It’s that time of year again… graduation season is upon us! Graduating from high school or college is an incredible accomplishment and a memorable milestone in a person’s life. It is the culmination of one’s hard work, focus, and of course many long nights cramming for exams and struggling to finish papers. As monumental as graduation is, it comes with a follow up question that many graduates may not be prepared to answer: “What’s next?”
Although this question appears to be harmless and simple, in actuality it holds a lot of weight, especially if the graduate’s future plans are not yet set in stone. The stress of uncertainty can be overwhelming as societal pressures push people to immediately begin college, a master’s program, or enter the workforce after graduation – but it is important to know that this is not the only option!
Rather than continuing onto the next stage of one’s academic or professional career, many people chose to take a step off this rigid path and instead take part in a structured gap year program. The modern concept of taking a gap year began in Britain during the 1960s and is now becoming an increasingly common practice. In fact, more than 50 percent of high school graduates from Norway, Denmark and Turkey take a full year off before they go to college. Even Malia Obama took a gap year before beginning her freshman year at Harvard last year.
Taking a gap year is an exciting alternative route that studies have proven has extremely beneficial effects on an individual both short-term and long-term. There is a misconception that taking a gap year is a lazy choice made by graduates who instead of working towards their future goals would rather sit on the couch and binge watch Netflix. This is not the case. It is actually quite the opposite!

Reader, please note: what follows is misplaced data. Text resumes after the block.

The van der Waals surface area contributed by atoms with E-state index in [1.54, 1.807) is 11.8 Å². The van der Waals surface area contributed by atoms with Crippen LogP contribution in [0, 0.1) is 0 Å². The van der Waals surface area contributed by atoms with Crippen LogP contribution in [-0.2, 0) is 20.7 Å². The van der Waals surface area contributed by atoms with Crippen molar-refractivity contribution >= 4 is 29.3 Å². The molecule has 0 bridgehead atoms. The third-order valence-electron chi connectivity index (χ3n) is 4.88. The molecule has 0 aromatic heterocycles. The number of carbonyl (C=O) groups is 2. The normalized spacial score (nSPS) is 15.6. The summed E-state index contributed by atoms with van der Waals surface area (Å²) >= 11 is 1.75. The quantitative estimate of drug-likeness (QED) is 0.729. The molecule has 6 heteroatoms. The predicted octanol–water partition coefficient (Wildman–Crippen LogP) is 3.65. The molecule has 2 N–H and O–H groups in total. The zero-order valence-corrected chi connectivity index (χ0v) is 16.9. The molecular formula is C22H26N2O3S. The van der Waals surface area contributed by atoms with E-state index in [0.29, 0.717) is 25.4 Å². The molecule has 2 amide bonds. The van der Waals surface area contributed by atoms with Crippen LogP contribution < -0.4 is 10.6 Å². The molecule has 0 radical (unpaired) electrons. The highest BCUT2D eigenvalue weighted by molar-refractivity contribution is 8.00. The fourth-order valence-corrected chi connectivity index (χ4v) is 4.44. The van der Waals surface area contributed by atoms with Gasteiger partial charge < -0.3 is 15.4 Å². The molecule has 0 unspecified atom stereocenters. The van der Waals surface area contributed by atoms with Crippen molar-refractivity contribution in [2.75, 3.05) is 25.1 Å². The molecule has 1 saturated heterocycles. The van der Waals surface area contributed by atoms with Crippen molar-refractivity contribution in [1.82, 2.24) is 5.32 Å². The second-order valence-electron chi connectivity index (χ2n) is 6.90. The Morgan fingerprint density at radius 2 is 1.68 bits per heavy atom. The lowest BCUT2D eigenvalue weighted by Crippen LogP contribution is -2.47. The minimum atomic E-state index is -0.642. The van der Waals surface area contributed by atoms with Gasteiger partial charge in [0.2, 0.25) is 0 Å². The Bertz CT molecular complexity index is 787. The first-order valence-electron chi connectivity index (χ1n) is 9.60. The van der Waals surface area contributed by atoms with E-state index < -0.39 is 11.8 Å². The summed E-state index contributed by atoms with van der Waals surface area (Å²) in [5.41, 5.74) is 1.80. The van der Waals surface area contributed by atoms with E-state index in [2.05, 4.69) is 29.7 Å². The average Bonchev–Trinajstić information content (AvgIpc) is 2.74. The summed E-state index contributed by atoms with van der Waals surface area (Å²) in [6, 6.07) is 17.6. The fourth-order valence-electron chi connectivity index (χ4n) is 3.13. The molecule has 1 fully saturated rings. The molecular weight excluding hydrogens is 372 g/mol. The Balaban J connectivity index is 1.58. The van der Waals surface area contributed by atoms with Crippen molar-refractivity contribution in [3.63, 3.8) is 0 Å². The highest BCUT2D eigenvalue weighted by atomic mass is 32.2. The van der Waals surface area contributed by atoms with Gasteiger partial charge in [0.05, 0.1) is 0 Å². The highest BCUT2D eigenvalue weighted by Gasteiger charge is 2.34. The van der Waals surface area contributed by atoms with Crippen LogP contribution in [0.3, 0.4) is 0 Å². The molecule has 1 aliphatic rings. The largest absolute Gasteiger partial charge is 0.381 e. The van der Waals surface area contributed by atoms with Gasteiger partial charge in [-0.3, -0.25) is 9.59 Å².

A structured gap year may be a break from the traditional classroom setting, but it is not a break from learning. It is an active time where individuals have the opportunity to apply what they have learned in the classroom to real life situations. This focus encourages the exploration needed to gain a new sense of independence, maturity, and self-awareness.
A meaningful way to spend a gap year is by getting involved with an volunteer program. It is an experience that gives a person the opportunity to travel, be exposed to new cultures, expand their mindset, all while strengthening and developing their own skills. Gap year volunteering has clear benefits on a personal level, but on a larger scale also has lasting positive impacts in communities across the globe that are in need of assistance.
There is no shortage of gap year volunteer programs available. Programs range based on location, time commitment, and the focus of the volunteering efforts. Finding the right program is only difficult simply due to the overwhelming number of amazing options. In order to help in the decision making process organizations around the world that specialize in helping place people in programs that suit their interests and skills. Ruach Tova is the leading organization in Israel that specializes in matching volunteers with organizations and opportunities. Some of our favorites volunteer based gap year organizations are International Volunteer HQ (IVHQ) and Plan My Gap Year.
Whether you are exploring gap year options for post-high school or college, keep in mind that a gap year is a continuation of your education and is an opportunity to have an authentic experience that will allow you to grow personally while making a positive impact on the world around you.
If you’re still uncertain if taking a gap year would be a beneficial move, these 5 facts and stats don’t lie – take a look for yourself!
- Students who took a gap year after high school almost always perform better academically and have higher GPAs, over all four years, than would have been predicted based on their previous grades.|
- Students state that they gained “a better sense of who I am as a person and what is important to me.”
- 90 percent of students who took a gap year returned to college within a year.
- Most students state that gap year experience has an impact on their choice of academic major and career. Stating that their experience either set them on a different path than what they original considered doing before their gap year or confirming their direction.
- 88 percent of students who take a gap year state that their gap year experience has significantly added to their employability.